Tractor appeal for the SKSN Disabled Kids Farm -- a self-sustainable, skill-enhancement initiative. Please help underprivileged, disabled kids to buy a second-hand tractor + accessories for their farm. Saving on a yearly hire charge of ₹1,95,000 for the tractor means, this machine could become a self-owned, valuable, farm asset, within a 3-year period!
Something about the little farmers This farm is a legacy of the Coronavirus pandemic! It belongs to the 243 socially excluded, and economically-deprived, rural disabled students of SKSN (Sucheta Kriplani Shiksha Niketan), who were suddenly forced to go home in the middle of their exams, when India went into its first complete lock-down, way back in March 2020! Please meet the SKSN community!
August 2020: Six months on! When it became evident that the Coronavirus lock-down was set to continue indefinitely, some SKSN disabled students, who either didn't have homes to go to, or who had been kicked out of their homes by parents buckling under the Corona chaos, started showing definite signs of mental, emotional, and psychological trauma. They were worried about their education. They missed their school buddies. And they were scared for their future. The normal lively SKSN, buzzing with laughter and spirit, started looking more like an archaeological monument. Quiet and lifeless! This is when they decided to start a farm -- with a little help from the SKSN management team!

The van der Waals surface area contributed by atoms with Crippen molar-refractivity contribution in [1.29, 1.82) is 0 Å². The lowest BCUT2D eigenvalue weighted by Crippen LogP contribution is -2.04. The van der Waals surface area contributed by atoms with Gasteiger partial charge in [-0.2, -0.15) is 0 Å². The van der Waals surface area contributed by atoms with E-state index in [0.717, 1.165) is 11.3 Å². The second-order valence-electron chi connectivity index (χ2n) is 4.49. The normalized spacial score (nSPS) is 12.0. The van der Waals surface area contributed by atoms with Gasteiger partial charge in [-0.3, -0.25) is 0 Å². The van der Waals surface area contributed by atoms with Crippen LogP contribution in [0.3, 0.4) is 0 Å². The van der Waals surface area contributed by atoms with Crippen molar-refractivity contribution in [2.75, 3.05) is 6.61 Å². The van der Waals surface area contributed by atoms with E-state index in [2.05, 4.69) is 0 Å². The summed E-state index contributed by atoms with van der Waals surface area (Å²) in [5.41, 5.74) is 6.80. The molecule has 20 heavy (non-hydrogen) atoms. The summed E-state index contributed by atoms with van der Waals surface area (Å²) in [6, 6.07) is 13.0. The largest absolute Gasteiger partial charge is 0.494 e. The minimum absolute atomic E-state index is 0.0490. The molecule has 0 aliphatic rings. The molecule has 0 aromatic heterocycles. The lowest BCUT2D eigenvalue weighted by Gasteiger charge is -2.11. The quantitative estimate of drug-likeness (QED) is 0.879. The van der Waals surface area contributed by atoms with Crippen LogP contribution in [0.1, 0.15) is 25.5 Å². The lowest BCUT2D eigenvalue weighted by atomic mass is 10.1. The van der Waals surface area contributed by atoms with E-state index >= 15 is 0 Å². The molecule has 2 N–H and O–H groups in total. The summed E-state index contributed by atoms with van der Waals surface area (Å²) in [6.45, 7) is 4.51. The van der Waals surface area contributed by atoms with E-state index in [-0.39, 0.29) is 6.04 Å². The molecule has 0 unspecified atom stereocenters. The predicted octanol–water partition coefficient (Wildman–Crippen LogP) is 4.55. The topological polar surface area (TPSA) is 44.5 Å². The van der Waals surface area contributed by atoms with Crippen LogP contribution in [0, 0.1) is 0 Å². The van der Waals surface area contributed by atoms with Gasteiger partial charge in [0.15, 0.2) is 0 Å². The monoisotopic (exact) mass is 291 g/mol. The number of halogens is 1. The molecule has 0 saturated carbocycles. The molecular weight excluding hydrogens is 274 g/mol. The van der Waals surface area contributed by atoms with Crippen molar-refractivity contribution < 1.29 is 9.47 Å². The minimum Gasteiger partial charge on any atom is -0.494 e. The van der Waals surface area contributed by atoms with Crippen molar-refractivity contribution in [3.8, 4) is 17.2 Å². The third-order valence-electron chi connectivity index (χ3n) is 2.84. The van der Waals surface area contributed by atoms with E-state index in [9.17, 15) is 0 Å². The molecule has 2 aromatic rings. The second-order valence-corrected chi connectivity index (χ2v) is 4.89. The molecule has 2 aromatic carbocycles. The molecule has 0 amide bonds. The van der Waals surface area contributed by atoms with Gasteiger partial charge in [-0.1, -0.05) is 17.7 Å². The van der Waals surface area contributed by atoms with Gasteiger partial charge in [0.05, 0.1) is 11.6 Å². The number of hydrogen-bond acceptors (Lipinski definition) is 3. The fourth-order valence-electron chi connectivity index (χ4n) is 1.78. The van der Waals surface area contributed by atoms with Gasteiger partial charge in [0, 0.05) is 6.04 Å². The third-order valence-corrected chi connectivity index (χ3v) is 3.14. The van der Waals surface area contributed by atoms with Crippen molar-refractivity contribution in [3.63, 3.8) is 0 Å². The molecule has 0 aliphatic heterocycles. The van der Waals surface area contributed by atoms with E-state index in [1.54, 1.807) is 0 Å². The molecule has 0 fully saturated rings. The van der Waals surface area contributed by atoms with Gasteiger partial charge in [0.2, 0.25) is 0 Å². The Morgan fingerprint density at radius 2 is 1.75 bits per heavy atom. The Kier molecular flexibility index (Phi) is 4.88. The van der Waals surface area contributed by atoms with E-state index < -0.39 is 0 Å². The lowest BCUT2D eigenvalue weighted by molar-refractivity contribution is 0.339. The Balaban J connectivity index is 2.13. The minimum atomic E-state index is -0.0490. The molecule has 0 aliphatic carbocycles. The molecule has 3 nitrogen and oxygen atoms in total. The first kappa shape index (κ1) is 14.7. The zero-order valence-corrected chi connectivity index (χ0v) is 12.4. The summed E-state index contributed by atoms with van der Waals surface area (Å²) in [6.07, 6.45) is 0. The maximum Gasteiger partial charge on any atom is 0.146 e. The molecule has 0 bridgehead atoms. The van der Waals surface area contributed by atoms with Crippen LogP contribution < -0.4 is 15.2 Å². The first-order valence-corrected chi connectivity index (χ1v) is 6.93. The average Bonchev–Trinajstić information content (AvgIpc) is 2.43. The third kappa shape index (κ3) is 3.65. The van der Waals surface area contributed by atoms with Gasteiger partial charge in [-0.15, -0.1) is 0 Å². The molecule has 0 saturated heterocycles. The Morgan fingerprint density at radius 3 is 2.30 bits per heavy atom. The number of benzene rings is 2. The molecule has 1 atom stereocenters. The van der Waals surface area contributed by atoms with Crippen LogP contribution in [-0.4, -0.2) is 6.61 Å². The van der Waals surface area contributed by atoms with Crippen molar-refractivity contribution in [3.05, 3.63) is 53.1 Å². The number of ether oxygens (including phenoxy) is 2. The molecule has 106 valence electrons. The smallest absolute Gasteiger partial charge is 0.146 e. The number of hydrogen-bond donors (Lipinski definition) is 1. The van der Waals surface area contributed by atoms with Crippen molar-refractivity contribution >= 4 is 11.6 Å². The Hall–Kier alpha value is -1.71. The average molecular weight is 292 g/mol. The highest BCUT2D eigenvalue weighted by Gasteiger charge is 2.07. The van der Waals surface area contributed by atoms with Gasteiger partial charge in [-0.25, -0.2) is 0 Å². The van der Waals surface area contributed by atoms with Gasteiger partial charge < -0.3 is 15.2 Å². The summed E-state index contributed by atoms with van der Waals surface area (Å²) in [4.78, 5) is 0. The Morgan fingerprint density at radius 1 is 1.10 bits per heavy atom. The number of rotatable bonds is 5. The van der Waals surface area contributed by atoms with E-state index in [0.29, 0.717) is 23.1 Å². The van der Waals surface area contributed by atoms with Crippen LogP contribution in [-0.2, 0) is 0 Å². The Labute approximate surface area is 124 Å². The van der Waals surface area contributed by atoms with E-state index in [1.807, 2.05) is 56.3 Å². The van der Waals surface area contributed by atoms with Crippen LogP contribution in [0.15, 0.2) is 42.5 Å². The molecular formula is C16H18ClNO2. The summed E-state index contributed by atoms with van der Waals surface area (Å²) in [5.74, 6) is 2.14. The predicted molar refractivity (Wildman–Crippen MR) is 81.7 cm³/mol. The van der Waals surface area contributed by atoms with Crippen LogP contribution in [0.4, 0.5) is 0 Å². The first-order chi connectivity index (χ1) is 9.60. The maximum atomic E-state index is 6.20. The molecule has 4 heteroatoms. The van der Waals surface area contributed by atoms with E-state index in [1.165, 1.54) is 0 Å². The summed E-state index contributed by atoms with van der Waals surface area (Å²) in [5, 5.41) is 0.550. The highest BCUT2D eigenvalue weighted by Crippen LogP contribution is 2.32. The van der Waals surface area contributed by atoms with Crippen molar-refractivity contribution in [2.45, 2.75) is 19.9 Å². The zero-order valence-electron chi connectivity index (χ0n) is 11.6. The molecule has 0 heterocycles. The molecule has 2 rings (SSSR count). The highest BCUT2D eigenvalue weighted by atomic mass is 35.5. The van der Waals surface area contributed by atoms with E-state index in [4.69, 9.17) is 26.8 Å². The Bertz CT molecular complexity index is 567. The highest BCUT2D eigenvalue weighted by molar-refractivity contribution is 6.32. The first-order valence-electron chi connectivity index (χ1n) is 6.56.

No water. No farm... Their first job was to find water for irrigating the crops! This meant drilling a bore-well. A similar exercise in 2003 produced only brackish water. Not even fit for farming -- let alone drinking!